I removed the updating for the tile number and the attributes, but now my sprite isn't the one I wanted.

The tile number in the sprites .db is set to the one I want. Do I need to change something else ? 

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Aug 22, 2009 at 8:50:53 AM
bunnyboy (81)
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You need to set it at least once, just not every time you want the ball to move.

Aug 22, 2009 at 9:13:24 AM
KennyB (14)
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Originally posted by: bunnyboy

You need to set it at least once, just not every time you want the ball to move.


Indeed, It works ! Thx 

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Aug 23, 2009 at 2:59:11 PM
KennyB (14)
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New problem 

Can anyone put me in the right direction for changing a background tile according to a value from the game (like the score)

I programmed my ball to have various speeds (1 to 6) by using the UP button (I don't have paddles 
Now I wanted to display the current level of speed. 

I did the next: 

-  load the ball speed 
- compare with 6 (is the max speed)
- not equal: skip (BNE)
- if equal ==> store tile XX in a variable (speedlevel)
- .....
-...... do the same thing for values 5 till 1
-......
-......
- and I added  "speedlevel" to my .db for the background 

Offcourse, this didn't work  
Where I should see the speed level (numbers 1 to 6) , I get the tile $0F. 
This is the adress where my variable "speedlevel" is written. 
Is it possible what I'm trying to do ? 
Or is there a better way to change 1 tile of my background ? 








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Aug 23, 2009 at 4:14:28 PM
KHAN Games (88)
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(Kevin Hanley) < Master Higgins >
Posts: 7798 - Joined: 06/21/2007
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You have to change background tiles in nmi. Instead of trying to write directly to the background, instead set a flag and then look for that flag in nmi. Then make the background change if that flag is set. It will look for the flag every frame.

Aug 30, 2009 at 10:41:43 AM
KennyB (14)
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(No Go ogle result) < Eggplant Wizard >
Posts: 466 - Joined: 09/06/2006
Belgium
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Originally posted by: mewithoutYou52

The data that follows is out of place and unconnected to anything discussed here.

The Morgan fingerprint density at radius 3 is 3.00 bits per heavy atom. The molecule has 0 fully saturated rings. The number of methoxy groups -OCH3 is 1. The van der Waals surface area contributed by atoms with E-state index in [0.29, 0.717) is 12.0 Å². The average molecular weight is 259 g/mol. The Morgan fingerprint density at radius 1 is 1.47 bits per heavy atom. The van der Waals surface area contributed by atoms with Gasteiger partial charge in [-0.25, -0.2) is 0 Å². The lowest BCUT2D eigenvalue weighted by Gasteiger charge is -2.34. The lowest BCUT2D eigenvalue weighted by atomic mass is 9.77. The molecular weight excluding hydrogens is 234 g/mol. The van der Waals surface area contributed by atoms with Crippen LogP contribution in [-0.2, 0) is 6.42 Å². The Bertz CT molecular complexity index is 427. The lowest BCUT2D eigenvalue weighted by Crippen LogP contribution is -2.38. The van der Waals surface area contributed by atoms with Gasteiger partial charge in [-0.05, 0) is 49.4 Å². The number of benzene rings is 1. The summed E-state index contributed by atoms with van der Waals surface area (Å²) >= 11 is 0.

You have to change background tiles in nmi. Instead of trying to write directly to the background, instead set a flag and then look for that flag in nmi. Then make the background change if that flag is set. It will look for the flag every frame.


Do you mean something like this ?  Or am I completely missing the point ? The "Drawscore" get's called when the NMI happens. 


It semi-works now. However, before I change the speed (up or down), it displays 1. 
After I change the speed, it shoves the "1" one place to the right and displays the actual speed (1 to 6).
But I cant seem to find the solution for this.



Also, would it be better if I removed the highlighted pieces of codes (in the pastebin) and add a Jump after a compare (if the compare = 1) ? 
In the below example, first it would load A with the ball speed. If it's not equal to six, it will jump to the next value (NotSix). A is still loaded with the ball speed, so there is no need to load it again ? 

If the value is equal to six, the Jump is then used to skip unnecessary code and to prevent that the tile number stored in A get's compared with other speeds (5-1)

So you would get: 

Drawscore:
  • LDA ballspeedx 
    •   CMP #$06            
    •   BNE NotSix         
    •   LDA #$42             
    •   STA $2007        
    •   JMP DrawScoreDone ;if the speed of the ball is six => no need to do 5-1, jump to bottom
  • NotSix:                 
    •   LDA ballspeedx     ; this rule gets deleted, because if it's not 6, no other value was stored in A
    •   CMP #$05
    •   BNE NotFive
    •   LDA #$51
    •   STA $2007
    •  JMP DrawScoreDone
  • NotFive:
    .....
  • .....
DrawScoreDone:


EDIT: Problem Solved 

I also posted my problem over at nesdev and they found the bug in my code:

If the speed of my ball was anything else then 1, it would load that tile (for that speed) and write it to #$2353 using $2007
Because I didn't have a CMP and BNE for the speed 1, it would load the tile for number 1, and do another write at $2007 causing the tile for "1" getting stored into #$2354.

Adding a CMP and BNE solved my problem. However they also suggested a better code to use, which I have implemented (8 lines of code instead of my 38 )

Thx Kevin and Brian  for you're aid ! 


-------------------------
 


Edited: 08/31/2009 at 11:23 AM by KennyB

Dec 17, 2009 at 12:41:51 PM
themaincamarojoe (0)
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(Joe Jackson) < Cherub >
Posts: 8 - Joined: 12/17/2009
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How do you add the paddles?  In previous post we used a loop to add more than one sprite:

SpriteLoop:
 LDA Sprites, x
 STA $0200, x
 INX
 CPX #$10
 BNE SpriteLoop

However, in this one asm file, we used this way:

UpdateSprites:
 LDA bally
 STA $0200
 
 LDA #$75  ;i changed the the tile from 00 to 75 which is a ball looking tile
 STA $0201
 
 LDA #$00
 STA $0202
 
 LDA ballx
 STA $0203
 
 RTS

When having more than one sprite, they were written to $0200.  But when this one, and the first tutorial that uses sprite, when write to $0201.  I guessed that any extra ones I would write to the next location, being $0204, but that did not work.  Any ideas?

By the way, I'm not new to programming (but i'm not good at it), but I am new to nintentdo programming and the 6502.  I do know a little bit about Intel assembly.